This Is The Absolute Worst Lie Your Partner Could Ever Tell You

If your partner lies about this, your relationship could be doomed, say experts. And it is a surprisingly common disagreement for couples.

worst lie, illustration of crossed fingers behind backillustration credit: shutterstock

The worst lie isn’t what you think it is

Every relationship has a rocky phase every once in awhile. The good news is that the occasional quarrel shouldn’t be cause for concern. It’s even okay to lie to your partner sometimes, believe it or not. But financial infidelity could be the worst lie for your relationship – and you should avoid it at all costs.

What is financial infidelity?

Financial infidelity, or lying to your significant other about finances and money, can poison a relationship, according to Cary Carbonaro, managing director at the wealth management firm United Capital and author of The Money Queen’s Guide: For Women Who Want to Build Wealth and Banish Fear. You should never tell these lies in relationship, either.

“Money is a litmus test for your relationship,” Carbonaro told Mel Magazine. “If you have money issues, you’re gonna have relationship issues.” That especially goes for hiding debt or a secret bank account, she says.

This form of fibbing is alarmingly common, too. According to a 2016 Harris poll, 42 per cent of people in couples commit some form of financial infidelity in their relationship.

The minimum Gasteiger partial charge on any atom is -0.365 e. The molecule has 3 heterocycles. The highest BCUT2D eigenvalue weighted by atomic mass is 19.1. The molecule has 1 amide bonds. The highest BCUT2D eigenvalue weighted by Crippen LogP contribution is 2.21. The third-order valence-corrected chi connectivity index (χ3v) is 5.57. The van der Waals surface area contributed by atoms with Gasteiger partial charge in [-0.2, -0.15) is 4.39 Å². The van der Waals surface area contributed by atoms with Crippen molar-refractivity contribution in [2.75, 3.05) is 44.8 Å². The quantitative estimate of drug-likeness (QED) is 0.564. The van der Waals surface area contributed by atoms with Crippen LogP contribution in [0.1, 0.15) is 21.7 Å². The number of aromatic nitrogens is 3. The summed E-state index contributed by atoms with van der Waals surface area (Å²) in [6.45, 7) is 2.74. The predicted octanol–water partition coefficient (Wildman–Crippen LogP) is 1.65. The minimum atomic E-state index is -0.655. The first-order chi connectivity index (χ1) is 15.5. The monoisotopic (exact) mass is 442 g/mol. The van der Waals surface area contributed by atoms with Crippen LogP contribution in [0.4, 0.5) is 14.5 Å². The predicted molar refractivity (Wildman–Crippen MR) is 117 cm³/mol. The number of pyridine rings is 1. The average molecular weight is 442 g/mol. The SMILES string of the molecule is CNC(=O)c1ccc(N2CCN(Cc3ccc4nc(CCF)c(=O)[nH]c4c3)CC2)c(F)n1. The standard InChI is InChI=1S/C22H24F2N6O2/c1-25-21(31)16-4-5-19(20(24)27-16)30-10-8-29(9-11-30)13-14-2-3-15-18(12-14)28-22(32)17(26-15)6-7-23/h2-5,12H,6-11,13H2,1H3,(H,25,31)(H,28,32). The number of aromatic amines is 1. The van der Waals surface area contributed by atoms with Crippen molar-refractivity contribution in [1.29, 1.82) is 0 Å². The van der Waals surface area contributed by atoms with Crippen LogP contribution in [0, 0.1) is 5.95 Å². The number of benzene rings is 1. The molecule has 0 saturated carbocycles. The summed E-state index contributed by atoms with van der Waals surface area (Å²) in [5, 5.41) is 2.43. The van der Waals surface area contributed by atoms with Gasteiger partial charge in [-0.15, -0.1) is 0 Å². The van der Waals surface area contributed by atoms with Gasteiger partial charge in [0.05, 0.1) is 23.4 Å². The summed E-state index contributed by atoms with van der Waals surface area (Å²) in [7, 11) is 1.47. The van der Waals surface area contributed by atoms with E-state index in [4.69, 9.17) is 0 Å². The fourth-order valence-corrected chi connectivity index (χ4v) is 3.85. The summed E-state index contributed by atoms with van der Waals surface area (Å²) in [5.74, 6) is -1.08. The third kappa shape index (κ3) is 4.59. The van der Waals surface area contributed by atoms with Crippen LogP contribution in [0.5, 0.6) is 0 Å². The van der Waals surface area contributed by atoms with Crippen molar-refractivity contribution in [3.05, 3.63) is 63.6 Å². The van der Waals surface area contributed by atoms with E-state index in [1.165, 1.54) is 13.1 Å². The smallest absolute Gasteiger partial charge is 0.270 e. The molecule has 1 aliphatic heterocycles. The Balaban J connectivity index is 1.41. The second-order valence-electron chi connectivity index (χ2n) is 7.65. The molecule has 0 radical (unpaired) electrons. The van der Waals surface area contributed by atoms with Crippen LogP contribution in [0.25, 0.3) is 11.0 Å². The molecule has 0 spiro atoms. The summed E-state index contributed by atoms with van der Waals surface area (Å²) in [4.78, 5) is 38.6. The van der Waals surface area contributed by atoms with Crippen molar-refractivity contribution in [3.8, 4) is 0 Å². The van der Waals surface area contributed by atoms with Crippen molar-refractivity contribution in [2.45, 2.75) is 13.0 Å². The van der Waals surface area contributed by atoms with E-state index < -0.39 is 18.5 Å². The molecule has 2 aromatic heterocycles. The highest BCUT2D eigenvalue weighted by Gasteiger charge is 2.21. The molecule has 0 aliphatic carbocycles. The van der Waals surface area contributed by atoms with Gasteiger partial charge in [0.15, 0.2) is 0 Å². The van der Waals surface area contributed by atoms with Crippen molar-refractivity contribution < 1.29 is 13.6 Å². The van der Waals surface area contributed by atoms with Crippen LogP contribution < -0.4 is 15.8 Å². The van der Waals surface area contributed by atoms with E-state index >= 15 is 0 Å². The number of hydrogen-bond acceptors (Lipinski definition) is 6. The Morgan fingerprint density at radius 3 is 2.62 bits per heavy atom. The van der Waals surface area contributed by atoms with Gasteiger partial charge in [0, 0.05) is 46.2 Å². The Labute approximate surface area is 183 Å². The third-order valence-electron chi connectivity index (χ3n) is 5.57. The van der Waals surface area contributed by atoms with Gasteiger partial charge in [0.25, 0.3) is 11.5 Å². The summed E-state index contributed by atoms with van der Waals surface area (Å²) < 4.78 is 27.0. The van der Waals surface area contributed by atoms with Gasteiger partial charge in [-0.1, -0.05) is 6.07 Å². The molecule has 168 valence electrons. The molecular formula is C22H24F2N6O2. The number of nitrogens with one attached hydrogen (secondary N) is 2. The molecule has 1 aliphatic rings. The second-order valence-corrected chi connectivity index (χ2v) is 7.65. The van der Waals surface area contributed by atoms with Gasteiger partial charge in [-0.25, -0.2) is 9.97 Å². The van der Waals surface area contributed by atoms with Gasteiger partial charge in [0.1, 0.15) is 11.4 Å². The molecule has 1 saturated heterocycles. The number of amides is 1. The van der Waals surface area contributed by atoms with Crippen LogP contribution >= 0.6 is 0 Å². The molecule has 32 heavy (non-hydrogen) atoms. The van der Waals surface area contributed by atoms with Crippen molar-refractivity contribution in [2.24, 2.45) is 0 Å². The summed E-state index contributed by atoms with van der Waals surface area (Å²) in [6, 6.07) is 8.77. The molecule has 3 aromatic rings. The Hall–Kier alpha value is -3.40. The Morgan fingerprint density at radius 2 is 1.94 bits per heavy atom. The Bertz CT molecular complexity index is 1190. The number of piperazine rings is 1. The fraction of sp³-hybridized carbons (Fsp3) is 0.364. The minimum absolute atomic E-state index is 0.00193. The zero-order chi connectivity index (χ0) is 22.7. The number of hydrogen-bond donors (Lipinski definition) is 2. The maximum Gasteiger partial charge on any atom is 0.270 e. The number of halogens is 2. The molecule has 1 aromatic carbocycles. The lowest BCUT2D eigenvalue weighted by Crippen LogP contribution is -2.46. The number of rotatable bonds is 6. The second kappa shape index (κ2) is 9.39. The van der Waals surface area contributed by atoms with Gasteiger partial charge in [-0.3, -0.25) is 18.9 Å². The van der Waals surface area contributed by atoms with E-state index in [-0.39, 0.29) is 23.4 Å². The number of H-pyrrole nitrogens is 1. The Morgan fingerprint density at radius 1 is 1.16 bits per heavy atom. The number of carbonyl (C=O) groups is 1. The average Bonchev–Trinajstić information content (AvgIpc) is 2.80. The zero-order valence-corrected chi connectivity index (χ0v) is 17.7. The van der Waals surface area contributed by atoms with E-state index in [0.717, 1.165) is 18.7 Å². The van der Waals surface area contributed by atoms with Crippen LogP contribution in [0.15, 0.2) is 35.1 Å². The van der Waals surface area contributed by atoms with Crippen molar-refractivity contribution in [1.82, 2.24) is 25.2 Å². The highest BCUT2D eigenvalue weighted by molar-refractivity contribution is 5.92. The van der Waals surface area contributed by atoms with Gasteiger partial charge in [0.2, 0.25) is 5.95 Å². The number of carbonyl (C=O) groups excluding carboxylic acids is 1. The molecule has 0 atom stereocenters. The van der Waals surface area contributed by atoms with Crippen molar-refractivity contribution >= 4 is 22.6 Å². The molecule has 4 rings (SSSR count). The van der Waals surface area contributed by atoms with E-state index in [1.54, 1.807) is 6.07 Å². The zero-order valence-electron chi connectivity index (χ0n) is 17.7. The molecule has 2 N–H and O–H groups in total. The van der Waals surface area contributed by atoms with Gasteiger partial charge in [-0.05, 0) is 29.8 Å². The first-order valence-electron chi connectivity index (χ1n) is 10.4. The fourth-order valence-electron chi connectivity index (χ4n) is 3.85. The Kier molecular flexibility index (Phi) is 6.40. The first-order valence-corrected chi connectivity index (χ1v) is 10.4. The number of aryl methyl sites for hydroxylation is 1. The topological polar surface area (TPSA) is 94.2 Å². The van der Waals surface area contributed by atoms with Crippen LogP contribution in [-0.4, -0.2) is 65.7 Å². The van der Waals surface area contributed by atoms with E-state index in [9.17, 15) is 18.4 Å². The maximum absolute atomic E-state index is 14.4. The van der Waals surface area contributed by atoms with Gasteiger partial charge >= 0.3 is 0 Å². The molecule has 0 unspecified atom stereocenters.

What lies do some people say about money?

What’s more, a recent survey by creditcards.com found that 12 million people have a secret bank or credit card account they keep concealed from their partner. And financial infidelity has a negative impact on a relationship 75 per cent of the time, the Harris poll reported.

That said, this lie can be overcome. And actually, money is one topic that even happy couples fight about. If it gets out of hand, couple counselling – and even financial counselling – can help. Positive changes in your relationship always help.

You can also create a financial plan that benefits you both and your family. Take these steps to setting money goals with your partner.

Originally Published on Reader's Digest